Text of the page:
• Finding common ground with those you don’t agree with. Felsenthal said the podcast “You Might Be Right” by former Tennessee governors Phil Bredesen, a Democrat, and Bill Haslam, a Republican, is an example of having civil conversations. “Their premise is that listening and compromise are key parts to leadership. It’s a simple message that doesn’t get as much attention as people in our culture whose bread and butter is saying outrageous things, but it couldn’t be more important.”
  • “All these conversations are pointless if they aren’t grounded in truth.” Felsenthal focused on the importance of journalism in the pursuit of truth. He referenced Thomas Jefferson and his ardent belief in the Fourth Estate. “He believed firmly that in a democracy and a government by the people, [journalism is] the best way we have of reporting the facts on which decisions get made … and holding the powerful to account.”
We live in a time when artificial intelligence is making it tougher to distinguish truth from fiction, he said. Felsenthal played an altered video that seemed to show, falsely, Ron DeSantis dropping out of the race for president. “This is what real fake news looks like,” he said and warned that it will only get more authentic looking.

Felsenthal offered three recommendations to ensure “facts triumph over fiction, that we find paths out of our silos and common ground as we face the challenges ahead in the world.” 
  • “I hope you’ll get engaged with the news from a few different established sources beyond social media. The Apple News app is really a pretty good place to start, giving you access to hundreds of trusted publications and thousands of perspectives.”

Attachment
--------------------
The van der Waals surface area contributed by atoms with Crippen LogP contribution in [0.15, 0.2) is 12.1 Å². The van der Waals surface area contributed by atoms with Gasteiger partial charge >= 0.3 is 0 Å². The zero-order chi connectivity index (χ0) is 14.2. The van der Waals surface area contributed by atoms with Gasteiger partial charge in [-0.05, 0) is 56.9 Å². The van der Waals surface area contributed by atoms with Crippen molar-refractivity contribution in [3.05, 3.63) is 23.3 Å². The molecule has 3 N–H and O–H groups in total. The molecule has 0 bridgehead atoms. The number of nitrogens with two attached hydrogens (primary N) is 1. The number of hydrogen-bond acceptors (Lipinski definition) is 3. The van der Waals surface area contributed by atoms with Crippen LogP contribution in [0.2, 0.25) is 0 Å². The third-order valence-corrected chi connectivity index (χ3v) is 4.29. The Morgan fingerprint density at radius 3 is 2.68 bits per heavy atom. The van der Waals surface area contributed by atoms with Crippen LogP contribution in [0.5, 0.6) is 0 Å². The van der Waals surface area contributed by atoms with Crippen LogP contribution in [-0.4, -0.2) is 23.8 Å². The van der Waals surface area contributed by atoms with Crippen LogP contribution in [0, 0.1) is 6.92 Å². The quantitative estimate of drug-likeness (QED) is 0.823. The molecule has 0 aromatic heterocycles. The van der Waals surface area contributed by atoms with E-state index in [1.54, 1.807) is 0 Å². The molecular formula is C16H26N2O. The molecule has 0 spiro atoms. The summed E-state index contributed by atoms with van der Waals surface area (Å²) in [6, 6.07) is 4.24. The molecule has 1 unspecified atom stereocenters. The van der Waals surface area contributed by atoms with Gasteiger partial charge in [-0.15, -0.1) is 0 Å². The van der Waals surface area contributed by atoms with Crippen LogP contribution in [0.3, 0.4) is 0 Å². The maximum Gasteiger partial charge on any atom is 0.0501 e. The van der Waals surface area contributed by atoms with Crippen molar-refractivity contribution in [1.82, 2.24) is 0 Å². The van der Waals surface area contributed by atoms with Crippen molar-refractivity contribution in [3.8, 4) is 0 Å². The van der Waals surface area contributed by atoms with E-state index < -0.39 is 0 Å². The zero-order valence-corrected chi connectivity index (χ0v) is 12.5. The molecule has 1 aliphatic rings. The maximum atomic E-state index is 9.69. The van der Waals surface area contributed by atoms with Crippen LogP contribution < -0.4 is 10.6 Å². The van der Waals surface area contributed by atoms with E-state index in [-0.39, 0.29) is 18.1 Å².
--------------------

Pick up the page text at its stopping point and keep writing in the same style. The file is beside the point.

• “Second, we live in the most information-rich moment in history. For all the challenges we face and the flood of fake news and traffic that is not credible, it’s really an incredible opportunity that we have. As Robert Davis ’82, my friend, likes to say, “Be a skeptic, don’t be a cynic.’ Amidst all this information, the skeptic approaches the flood of content with healthy caution. The cynic disregards it all and stays in the silo.”
  • “Finally, I want to encourage you to get out of your comfort zones and have a conversation or two or three with someone you disagree with. As Howard Baker said, ‘The other fellow might be right’ – or he might not. But you and all of us will be much richer for the discussion.”
In the Hyde Chapel audience were Felsenthal’s parents, Mrs. Gloria and Mr. Eddie Felsenthal; two of his three children, Louise and Eric; Mr. Robert Davis ’82; and Headmaster Emeritus Ellis Haguewood.

See photos from the event HERE.

Judy and King Rogers, parents of King W. Rogers IV ’98, provided the King and Judy Rogers Endowment for Leadership Development in 2000 to fund annual leadership development programs for MUS students. The income from the fund provides the resources to bring a renowned speaker to campus and sponsor additional leadership programs. This year marks the 21st anniversary of the program.